DIY Papercrete Block Wall
Do It Yourself Papercrete Wall — July 2012.
I found this wall in the Nob Hill area that seemed to be a few hundred years old…Papercrete walls use newspaper, lottery tickets & phone books…seriously–lottery tickets and old phone books. The Do-It-Yourself concrete looking wall above reminds me of hundreds of years old concrete walls from upstate NY, where I grew up, built centuries before I was born, and still standing strong. This creative wall may also stand the tests of time.
I learned about Papercrete when I attended the 13th Annual US Greenbuilt Tour, featuring numerous healthy, green-designed homes and properties. One of the award-winning properties, in the UNM area, incorporated numerous green features into the remodel, including the Papercrete wall above. Papercrete is a construction material which consists of repulped paper fiber with cement or clay and/or other soil added. A Papercrete property wall involves very little cost to start. The materials are cheap and widely available, as mentioned, any wood fiber would work–phonebooks & newspapers are numerous and easy to find. The mixture has the appearance and texture of oatmeal and is poured into forms and dried in the sun, much like the process for making adobe. In its natural state, it is a grey, fibrous-looking wall. For a more conventional look, stucco can be applied directly to it. Papercrete’s ready moldability provides considerable flexibility in the shape of the design: you can make almost any design: domed ceilings/roofs may be commonly constructed from Papercrete.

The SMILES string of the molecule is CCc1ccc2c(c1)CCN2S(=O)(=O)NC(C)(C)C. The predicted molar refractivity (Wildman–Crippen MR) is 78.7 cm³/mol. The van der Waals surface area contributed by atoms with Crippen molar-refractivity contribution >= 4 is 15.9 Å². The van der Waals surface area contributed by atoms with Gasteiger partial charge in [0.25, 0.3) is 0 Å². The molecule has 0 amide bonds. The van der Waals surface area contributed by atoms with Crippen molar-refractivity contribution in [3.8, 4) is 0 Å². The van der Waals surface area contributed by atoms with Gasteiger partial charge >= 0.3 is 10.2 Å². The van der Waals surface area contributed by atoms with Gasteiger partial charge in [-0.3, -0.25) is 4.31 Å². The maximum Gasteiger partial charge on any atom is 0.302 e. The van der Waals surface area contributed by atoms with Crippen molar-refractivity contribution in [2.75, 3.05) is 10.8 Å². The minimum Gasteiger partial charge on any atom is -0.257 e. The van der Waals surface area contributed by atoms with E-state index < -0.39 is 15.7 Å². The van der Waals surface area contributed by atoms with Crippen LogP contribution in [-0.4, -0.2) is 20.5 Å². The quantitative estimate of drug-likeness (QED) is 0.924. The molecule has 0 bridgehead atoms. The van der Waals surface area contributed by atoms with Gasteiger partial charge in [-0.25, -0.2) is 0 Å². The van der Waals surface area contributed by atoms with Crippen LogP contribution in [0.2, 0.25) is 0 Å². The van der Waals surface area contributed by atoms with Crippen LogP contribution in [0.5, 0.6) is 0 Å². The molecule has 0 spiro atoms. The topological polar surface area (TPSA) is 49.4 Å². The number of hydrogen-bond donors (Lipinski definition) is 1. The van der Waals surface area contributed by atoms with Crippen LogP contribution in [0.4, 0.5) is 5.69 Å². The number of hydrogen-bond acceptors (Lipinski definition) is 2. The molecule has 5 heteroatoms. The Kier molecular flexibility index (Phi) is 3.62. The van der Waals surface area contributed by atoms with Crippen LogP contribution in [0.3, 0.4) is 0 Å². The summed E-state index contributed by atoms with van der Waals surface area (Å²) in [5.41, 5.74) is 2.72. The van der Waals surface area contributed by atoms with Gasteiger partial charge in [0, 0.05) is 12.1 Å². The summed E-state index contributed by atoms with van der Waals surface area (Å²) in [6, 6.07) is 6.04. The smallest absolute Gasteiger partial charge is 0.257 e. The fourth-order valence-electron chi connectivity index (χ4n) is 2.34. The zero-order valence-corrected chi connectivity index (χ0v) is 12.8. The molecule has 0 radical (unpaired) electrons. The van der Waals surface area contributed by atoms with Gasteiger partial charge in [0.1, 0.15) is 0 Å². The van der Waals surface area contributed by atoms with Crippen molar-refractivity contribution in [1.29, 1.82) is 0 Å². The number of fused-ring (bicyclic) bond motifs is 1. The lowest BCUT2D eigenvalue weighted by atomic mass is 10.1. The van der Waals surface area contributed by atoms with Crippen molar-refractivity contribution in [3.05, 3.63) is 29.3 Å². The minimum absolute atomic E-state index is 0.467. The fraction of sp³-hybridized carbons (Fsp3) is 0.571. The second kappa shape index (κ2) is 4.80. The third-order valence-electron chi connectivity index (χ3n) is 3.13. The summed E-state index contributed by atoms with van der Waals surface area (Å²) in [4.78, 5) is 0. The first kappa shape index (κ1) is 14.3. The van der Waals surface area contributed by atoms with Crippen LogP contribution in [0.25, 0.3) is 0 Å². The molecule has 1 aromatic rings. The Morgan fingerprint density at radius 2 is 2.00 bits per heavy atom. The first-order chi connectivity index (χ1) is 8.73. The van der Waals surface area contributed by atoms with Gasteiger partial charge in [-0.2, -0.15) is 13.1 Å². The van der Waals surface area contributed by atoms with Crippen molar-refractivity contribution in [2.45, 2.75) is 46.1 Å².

Papercrete can be a good insulator. Concrete and wood are not known for their insulating qualities; however, papercrete also provides good insulation. Its R-value is reported to be within 2.0 and 3.0 per inch; papercrete walls are typically 10 to 12 inches thick, which has a total R-value of R24-36, the value often given to ceilings and walls. Unlike concrete or adobe, Papercrete blocks are lightweight, less than a third of the weight of a comparably-sized adobe brick. Papercrete is mold resistant and is beneficial as a soundproofing material.
This Greenbuilt Tour home is located just to the east of the UNM campus. Besides the great Papercrete wall, the owners also employed numerous other greenbuilding techniques. They fashioned a 2000 gallon backyard water catchment cistern, that collects water from the roof of the home, and the garage roof. The cistern (above) and garage walls are both made from tires filled with compacted earth and covered in El Rey Stucco. The owners reused everything possible during the remodel, including reusing the lathe and plaster from the original 1920’s walls!